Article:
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Announcing Barnard’s star b! Red Dots data and many more observatories involved

14 Nov 2018, 18:16 UTC
Announcing Barnard’s star b! Red Dots data and many more observatories involved
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[extract of press releace, issued by the Institute d’Estudis Especials de Catalunya www.ieec.cat ]
Measurements from high-precision instruments reveal a cold super-Earth around Barnard’s star

An international team of astronomers led by Ignasi Ribas of the Institute of Space Studies of Catalonia (IEEC) and Institute of Space Sciences (ICE, CSIC) has found a candidate planet in orbit around Barnard’s star.

Barnard’s star is the closest single star to the Sun and second only to the Alpha Centauri triple stellar system.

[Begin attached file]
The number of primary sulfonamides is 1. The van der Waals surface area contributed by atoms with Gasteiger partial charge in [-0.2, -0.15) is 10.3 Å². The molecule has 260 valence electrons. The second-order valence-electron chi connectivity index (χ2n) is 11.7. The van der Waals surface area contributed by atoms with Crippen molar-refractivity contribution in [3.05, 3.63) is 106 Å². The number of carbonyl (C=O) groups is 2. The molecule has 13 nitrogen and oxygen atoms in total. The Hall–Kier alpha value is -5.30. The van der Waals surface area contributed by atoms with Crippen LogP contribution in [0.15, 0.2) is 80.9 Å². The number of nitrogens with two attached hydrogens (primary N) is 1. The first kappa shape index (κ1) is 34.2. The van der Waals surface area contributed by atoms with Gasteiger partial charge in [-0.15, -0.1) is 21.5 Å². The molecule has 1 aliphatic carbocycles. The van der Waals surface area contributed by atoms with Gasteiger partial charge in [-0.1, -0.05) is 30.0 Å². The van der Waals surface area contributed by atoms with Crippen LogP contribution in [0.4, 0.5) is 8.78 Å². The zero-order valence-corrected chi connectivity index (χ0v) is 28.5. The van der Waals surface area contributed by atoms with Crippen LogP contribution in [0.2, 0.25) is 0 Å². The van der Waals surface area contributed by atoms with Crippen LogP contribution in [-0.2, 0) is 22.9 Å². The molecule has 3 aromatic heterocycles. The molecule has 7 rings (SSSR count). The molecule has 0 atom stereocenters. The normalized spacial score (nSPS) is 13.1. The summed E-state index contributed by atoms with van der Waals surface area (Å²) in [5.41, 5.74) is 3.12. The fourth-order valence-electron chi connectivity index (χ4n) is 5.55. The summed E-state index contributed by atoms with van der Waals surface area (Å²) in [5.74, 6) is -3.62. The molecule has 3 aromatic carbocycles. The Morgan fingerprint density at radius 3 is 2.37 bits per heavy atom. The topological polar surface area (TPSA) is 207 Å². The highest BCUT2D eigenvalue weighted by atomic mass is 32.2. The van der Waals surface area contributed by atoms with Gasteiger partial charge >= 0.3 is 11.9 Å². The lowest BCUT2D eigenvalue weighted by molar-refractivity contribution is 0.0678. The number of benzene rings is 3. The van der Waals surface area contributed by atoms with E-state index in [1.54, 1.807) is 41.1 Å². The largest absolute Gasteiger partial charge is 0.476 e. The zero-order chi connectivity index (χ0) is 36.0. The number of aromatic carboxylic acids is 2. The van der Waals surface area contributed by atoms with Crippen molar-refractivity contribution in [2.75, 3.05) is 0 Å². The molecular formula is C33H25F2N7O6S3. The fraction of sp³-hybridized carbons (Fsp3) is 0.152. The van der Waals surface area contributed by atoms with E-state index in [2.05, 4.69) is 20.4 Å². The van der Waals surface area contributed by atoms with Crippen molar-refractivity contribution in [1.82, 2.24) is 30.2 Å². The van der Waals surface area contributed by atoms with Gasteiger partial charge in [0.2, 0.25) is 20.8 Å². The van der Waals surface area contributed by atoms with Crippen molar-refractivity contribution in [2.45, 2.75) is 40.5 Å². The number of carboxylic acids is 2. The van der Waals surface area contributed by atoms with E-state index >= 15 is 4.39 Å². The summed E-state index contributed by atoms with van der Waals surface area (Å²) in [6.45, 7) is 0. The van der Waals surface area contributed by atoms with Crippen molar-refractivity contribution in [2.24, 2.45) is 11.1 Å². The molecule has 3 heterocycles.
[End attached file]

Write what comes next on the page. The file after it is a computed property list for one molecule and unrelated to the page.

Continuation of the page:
The team used about 18 years of observations and combined them with new observations with the CARMENES planet-hunter spectrograph at Calar Alto/Spain and other facilities.

Astronomers obtained significant evidence of a planet with mass just over 3 times the Earth’s mass orbiting the red dwarf star every 233 days. This would place the super-Earth near the so-called snow-line of the star, where it is likely to be a frozen world.

This is the first time astronomers discover this kind of exoplanet using the radial velocity method [1].

The finding will be published in the journal Nature on 15 November 2018.

At only six light-years from us, Barnard’s star appears to move across Earth’s night sky faster than ...

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